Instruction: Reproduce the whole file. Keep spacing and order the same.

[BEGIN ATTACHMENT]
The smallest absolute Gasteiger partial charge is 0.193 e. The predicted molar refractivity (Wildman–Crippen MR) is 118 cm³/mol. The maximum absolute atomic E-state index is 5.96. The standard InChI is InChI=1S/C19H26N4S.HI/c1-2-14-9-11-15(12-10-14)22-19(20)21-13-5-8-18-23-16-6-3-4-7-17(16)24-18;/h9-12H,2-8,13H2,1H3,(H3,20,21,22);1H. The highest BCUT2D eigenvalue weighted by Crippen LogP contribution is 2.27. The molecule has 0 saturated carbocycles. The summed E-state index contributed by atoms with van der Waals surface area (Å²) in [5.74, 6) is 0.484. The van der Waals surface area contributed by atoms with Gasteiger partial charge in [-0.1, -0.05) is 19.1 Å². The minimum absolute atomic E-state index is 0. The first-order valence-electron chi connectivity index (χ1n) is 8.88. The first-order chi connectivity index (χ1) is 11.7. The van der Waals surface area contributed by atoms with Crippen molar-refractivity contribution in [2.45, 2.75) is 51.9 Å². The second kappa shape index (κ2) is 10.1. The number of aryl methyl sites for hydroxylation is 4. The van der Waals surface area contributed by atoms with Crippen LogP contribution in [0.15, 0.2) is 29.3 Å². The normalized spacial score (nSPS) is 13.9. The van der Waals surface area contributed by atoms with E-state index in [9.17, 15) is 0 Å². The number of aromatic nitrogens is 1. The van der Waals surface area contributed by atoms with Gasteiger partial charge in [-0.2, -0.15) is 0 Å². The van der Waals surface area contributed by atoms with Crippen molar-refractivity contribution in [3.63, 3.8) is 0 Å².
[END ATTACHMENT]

The smallest absolute Gasteiger partial charge is 0.193 e. The predicted molar refractivity (Wildman–Crippen MR) is 118 cm³/mol. The maximum absolute atomic E-state index is 5.96. The standard InChI is InChI=1S/C19H26N4S.HI/c1-2-14-9-11-15(12-10-14)22-19(20)21-13-5-8-18-23-16-6-3-4-7-17(16)24-18;/h9-12H,2-8,13H2,1H3,(H3,20,21,22);1H. The highest BCUT2D eigenvalue weighted by Crippen LogP contribution is 2.27. The molecule has 0 saturated carbocycles. The summed E-state index contributed by atoms with van der Waals surface area (Å²) in [5.74, 6) is 0.484. The van der Waals surface area contributed by atoms with Gasteiger partial charge in [-0.1, -0.05) is 19.1 Å². The minimum absolute atomic E-state index is 0. The first-order valence-electron chi connectivity index (χ1n) is 8.88. The first-order chi connectivity index (χ1) is 11.7. The van der Waals surface area contributed by atoms with Crippen molar-refractivity contribution in [2.45, 2.75) is 51.9 Å². The second kappa shape index (κ2) is 10.1. The number of aryl methyl sites for hydroxylation is 4. The van der Waals surface area contributed by atoms with Crippen LogP contribution in [0.15, 0.2) is 29.3 Å². The normalized spacial score (nSPS) is 13.9. The van der Waals surface area contributed by atoms with E-state index in [9.17, 15) is 0 Å². The number of aromatic nitrogens is 1. The van der Waals surface area contributed by atoms with Gasteiger partial charge in [-0.2, -0.15) is 0 Å². The van der Waals surface area contributed by atoms with Crippen molar-refractivity contribution in [3.63, 3.8) is 0 Å².